Reviews and occasional notes on classical music

Reviews and occasional notes on classical music

"Music, both vocall and instrumental, so good, so delectable, so rare, so admirable, so super excellent, that it did even ravish and stupifie all those strangers that never heard the like." - Thomas Coryat, after hearing 3 hours of music at the Scuola di San Rocco in Venice, 1608.

Monday, March 7, 2016

Colours, Light, Darkness

Back in 1939 Heitor Villa-Lobos, encouraged by Edgard Varese, mapped the pattern of the constellation Orion onto musical staves, and, in the chance-enhances-music process of millimetrization, wrote a work for piano about the three stars - As Três Marias - that make up "Orion's belt": Alnitak, Mintaka and Alnilam. These three pieces, which Paul Bowles praised as "brief, birdlike, butterfly-like things", are a modernist throwback for Villa-Lobos, who was entering his "national" stage, based more on folklore and Brasilidade than experiments that focussed on newness.

Fast forward to 1974. The 31-year-old Brazilian composer José Antônio Rezende de Almeida Prado had just returned to Brazil after finishing his studies with Olivier Messiaen and Nadia Boulanger in Paris, and with György Ligeti and Lukas Foss in Darmstadt. He was of a generation in Brazil twice removed from Villa-Lobos. So though the musical world had changed since Villa's death in 1959, there wasn't quite the same reaction to (or rebellion against) the larger-than-life figure who then and now looms so large over Brazil and its music, as there was with older composers in Brazil. When Almeida Prado was offered a commission for the dedication of a new Municipal Planetarium, I'm sure he thought first of As Três Marias. In his preface to the first part of Cartas Celestes, the composer describes his plan:
Galaxies, Constellation of Stars, Nebulae, Shower of Meteors; for all this I created a sound pattern. I coordinated the twenty-four letters of the Greek alphabet, for each star of the constellation another chord… I intentional chose the piano as medium for this composition; it has a large spectrum of overtones, is capable of quick figurations, its percussive possibilities and its enormous resonances met my intention. Eternity reproduced by music: a ground presumption! But doesn’t music also offer us a magical and eternal universe? Therefore imagination may dare what reason hesitates to do…
A portion of the score of part 1 of Cartas Celestes.

For such a large scale work there may be another Villa-Lobos piano piece in the back of Almeida Prado's mind: the massive Rudepoema, written in the early 1920s. But Marlos Nobre, who was four years older, feels that he had a role in the development of Cartas Celestes as well:
If there is a work that redirected the future of Brazilian music, definitely this work is my Concerto Breve. An interesting and historic fact is that while I was still composing the work, I received in my home the young composer José Antonio de Almeida Prado, to whom I played the final movement of my Concerto Breve, with a gush of clusters at the piano.... After hearing all those abundant and violent clusters absolutely predominant in my Concerto Breve, Almeida Prado and all other composers started to write differently from this day on, opening new ways for the music that was being created in Brazil. *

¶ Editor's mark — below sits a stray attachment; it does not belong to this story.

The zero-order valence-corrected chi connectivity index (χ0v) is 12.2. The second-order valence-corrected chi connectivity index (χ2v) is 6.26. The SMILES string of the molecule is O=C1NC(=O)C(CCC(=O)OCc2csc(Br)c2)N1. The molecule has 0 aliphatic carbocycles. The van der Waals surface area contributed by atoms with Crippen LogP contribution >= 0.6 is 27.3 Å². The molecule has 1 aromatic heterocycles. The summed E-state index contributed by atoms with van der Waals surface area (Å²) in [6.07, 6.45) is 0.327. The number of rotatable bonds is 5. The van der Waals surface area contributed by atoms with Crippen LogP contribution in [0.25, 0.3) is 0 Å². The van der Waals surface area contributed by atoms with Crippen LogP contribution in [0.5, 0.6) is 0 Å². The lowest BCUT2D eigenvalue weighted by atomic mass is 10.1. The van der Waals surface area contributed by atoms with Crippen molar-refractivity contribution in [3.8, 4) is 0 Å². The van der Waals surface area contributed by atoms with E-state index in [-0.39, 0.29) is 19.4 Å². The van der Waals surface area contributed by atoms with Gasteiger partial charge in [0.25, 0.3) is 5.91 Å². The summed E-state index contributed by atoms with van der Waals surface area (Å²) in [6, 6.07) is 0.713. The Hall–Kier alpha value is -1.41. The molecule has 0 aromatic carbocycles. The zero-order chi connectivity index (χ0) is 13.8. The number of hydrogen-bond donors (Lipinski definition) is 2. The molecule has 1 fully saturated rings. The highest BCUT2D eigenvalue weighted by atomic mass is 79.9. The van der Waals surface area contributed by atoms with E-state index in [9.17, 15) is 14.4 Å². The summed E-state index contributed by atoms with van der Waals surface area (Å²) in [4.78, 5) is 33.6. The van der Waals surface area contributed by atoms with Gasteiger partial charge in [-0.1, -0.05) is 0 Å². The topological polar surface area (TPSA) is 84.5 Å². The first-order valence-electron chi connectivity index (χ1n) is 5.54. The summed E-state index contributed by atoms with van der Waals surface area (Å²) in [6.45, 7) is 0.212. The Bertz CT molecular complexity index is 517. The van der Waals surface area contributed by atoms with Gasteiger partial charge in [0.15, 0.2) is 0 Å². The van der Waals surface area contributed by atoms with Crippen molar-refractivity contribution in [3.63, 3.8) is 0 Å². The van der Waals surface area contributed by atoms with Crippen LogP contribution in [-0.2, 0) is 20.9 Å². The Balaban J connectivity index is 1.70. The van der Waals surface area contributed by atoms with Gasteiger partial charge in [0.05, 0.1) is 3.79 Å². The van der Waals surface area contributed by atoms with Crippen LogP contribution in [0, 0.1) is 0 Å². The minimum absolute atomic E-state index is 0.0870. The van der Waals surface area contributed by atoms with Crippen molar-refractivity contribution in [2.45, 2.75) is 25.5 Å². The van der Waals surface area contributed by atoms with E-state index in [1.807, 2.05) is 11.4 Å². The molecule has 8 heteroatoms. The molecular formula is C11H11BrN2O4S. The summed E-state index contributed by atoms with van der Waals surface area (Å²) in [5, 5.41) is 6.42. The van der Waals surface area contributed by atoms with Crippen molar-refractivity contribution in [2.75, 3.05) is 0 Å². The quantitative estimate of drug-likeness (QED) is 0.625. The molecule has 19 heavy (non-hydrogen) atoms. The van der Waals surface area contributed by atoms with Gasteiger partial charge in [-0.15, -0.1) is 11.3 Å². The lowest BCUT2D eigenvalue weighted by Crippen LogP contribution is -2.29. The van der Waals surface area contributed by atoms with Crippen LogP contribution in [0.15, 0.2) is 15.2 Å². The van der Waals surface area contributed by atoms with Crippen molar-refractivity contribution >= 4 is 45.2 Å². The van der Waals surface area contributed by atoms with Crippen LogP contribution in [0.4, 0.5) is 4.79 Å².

This would have been in 1969, before Almeida Prado went to Europe.

Almeida Prado added to the first part of Cartas Celestes in the early 1980s. This new Grand Piano disc by the young Brazilian pianist Aleyson Scopel includes parts 1, 2, 3, and 15 of Cartas Celestes; I trust (and very much hope) that the rest will be released in the near future. Part 15, by the way, was dedicated by the composer to Scopel, and it receives its recording premiere here. Only portions of this music have been recorded before and it's hard to track down the Brazilian recordings. In 2010 Aleyson Scopel released a live recording of Part 1, in a disc that's up on Spotify. I'll embed it here to give you an idea of this music, as we wait for the Grand Piano disc to go up in April 2016.

Scopel has the measure of this music in the live recording, but it's especially in the recording studio that he presents the full scale of this music. It's quite an achievement, a tour de force of virtuosity, control, musicianship, and pure stamina. Most importantly, the pianist manages to hint at Almeida Prado's mystical world, what Scopel describes as "colours, light, darkness and an almost mythological understanding and approach to the universe." I hope this disc will bring more attention to both the piano playing of Aleyson Scopel, who seems to have a bright career ahead of him, and to the music of Almeida Prado, who died much too young, but who was one of the most important and original Brazilian composers of the late 20th and early 21st centuries.

* Bernardo Scarambone and Marlos Nobre, "Interview with Marlos Nobre (Entrevista de Marlos Nobre)", Latin American Music Review / Revista de Música Latinoamericana, Vol. 32, No. 1 (Spring/Summer 2011), pp. 135-150.

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